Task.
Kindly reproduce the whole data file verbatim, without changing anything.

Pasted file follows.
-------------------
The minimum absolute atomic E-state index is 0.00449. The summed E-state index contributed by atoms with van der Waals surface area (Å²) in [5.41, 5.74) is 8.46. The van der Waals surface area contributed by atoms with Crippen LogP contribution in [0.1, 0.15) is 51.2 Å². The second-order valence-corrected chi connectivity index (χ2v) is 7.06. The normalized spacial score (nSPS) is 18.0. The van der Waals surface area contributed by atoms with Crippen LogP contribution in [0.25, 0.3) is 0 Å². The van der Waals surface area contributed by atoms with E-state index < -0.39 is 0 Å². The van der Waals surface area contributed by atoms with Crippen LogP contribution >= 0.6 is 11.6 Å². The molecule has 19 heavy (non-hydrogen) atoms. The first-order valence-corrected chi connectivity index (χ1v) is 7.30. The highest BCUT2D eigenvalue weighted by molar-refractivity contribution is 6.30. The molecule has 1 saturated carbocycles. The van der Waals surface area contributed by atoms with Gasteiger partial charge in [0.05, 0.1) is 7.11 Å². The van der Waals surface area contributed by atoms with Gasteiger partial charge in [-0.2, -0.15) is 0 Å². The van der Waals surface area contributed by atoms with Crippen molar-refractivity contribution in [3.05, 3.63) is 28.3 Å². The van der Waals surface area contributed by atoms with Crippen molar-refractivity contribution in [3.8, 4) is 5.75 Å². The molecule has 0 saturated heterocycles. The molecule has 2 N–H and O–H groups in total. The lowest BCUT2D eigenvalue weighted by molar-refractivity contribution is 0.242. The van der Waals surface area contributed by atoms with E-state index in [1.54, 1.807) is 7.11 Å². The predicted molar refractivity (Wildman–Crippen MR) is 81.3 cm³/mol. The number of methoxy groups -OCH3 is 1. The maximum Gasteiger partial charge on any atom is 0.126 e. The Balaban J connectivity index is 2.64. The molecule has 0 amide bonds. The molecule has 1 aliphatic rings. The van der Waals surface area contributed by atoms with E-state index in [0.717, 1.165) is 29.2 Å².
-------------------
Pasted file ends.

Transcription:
The minimum absolute atomic E-state index is 0.00449. The summed E-state index contributed by atoms with van der Waals surface area (Å²) in [5.41, 5.74) is 8.46. The van der Waals surface area contributed by atoms with Crippen LogP contribution in [0.1, 0.15) is 51.2 Å². The second-order valence-corrected chi connectivity index (χ2v) is 7.06. The normalized spacial score (nSPS) is 18.0. The van der Waals surface area contributed by atoms with Crippen LogP contribution in [0.25, 0.3) is 0 Å². The van der Waals surface area contributed by atoms with E-state index < -0.39 is 0 Å². The van der Waals surface area contributed by atoms with Crippen LogP contribution >= 0.6 is 11.6 Å². The molecule has 19 heavy (non-hydrogen) atoms. The first-order valence-corrected chi connectivity index (χ1v) is 7.30. The highest BCUT2D eigenvalue weighted by molar-refractivity contribution is 6.30. The molecule has 1 saturated carbocycles. The van der Waals surface area contributed by atoms with Gasteiger partial charge in [0.05, 0.1) is 7.11 Å². The van der Waals surface area contributed by atoms with Gasteiger partial charge in [-0.2, -0.15) is 0 Å². The van der Waals surface area contributed by atoms with Crippen molar-refractivity contribution in [3.05, 3.63) is 28.3 Å². The van der Waals surface area contributed by atoms with Crippen molar-refractivity contribution in [3.8, 4) is 5.75 Å². The molecule has 0 saturated heterocycles. The molecule has 2 N–H and O–H groups in total. The lowest BCUT2D eigenvalue weighted by molar-refractivity contribution is 0.242. The van der Waals surface area contributed by atoms with E-state index in [1.54, 1.807) is 7.11 Å². The predicted molar refractivity (Wildman–Crippen MR) is 81.3 cm³/mol. The number of methoxy groups -OCH3 is 1. The maximum Gasteiger partial charge on any atom is 0.126 e. The Balaban J connectivity index is 2.64. The molecule has 0 amide bonds. The molecule has 1 aliphatic rings. The van der Waals surface area contributed by atoms with E-state index in [0.717, 1.165) is 29.2 Å².